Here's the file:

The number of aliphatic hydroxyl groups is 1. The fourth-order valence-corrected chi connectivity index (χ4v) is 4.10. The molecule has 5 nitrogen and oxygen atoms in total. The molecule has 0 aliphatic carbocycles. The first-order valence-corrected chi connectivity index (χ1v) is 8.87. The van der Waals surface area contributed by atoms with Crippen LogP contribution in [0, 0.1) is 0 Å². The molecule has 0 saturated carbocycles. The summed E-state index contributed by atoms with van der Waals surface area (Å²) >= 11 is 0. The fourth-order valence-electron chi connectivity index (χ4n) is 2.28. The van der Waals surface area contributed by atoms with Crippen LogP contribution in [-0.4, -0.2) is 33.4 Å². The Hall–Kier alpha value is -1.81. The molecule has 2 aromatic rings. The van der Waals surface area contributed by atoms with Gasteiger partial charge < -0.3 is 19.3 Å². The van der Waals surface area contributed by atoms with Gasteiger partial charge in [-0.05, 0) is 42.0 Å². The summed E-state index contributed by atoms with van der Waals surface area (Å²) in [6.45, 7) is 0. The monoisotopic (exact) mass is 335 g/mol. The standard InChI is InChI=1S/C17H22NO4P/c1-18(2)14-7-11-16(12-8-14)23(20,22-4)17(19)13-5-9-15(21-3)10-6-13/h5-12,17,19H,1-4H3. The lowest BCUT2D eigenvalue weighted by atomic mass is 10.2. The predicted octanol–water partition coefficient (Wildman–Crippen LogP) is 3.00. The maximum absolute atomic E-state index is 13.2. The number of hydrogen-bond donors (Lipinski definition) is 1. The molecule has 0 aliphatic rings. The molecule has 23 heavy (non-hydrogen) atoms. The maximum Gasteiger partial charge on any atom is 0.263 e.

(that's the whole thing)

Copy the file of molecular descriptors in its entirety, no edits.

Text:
The number of aliphatic hydroxyl groups is 1. The fourth-order valence-corrected chi connectivity index (χ4v) is 4.10. The molecule has 5 nitrogen and oxygen atoms in total. The molecule has 0 aliphatic carbocycles. The first-order valence-corrected chi connectivity index (χ1v) is 8.87. The van der Waals surface area contributed by atoms with Crippen LogP contribution in [0, 0.1) is 0 Å². The molecule has 0 saturated carbocycles. The summed E-state index contributed by atoms with van der Waals surface area (Å²) >= 11 is 0. The fourth-order valence-electron chi connectivity index (χ4n) is 2.28. The van der Waals surface area contributed by atoms with Crippen LogP contribution in [-0.4, -0.2) is 33.4 Å². The Hall–Kier alpha value is -1.81. The molecule has 2 aromatic rings. The van der Waals surface area contributed by atoms with Gasteiger partial charge < -0.3 is 19.3 Å². The van der Waals surface area contributed by atoms with Gasteiger partial charge in [-0.05, 0) is 42.0 Å². The summed E-state index contributed by atoms with van der Waals surface area (Å²) in [6.45, 7) is 0. The monoisotopic (exact) mass is 335 g/mol. The standard InChI is InChI=1S/C17H22NO4P/c1-18(2)14-7-11-16(12-8-14)23(20,22-4)17(19)13-5-9-15(21-3)10-6-13/h5-12,17,19H,1-4H3. The lowest BCUT2D eigenvalue weighted by atomic mass is 10.2. The predicted octanol–water partition coefficient (Wildman–Crippen LogP) is 3.00. The maximum absolute atomic E-state index is 13.2. The number of hydrogen-bond donors (Lipinski definition) is 1. The molecule has 0 aliphatic rings. The molecule has 23 heavy (non-hydrogen) atoms. The maximum Gasteiger partial charge on any atom is 0.263 e.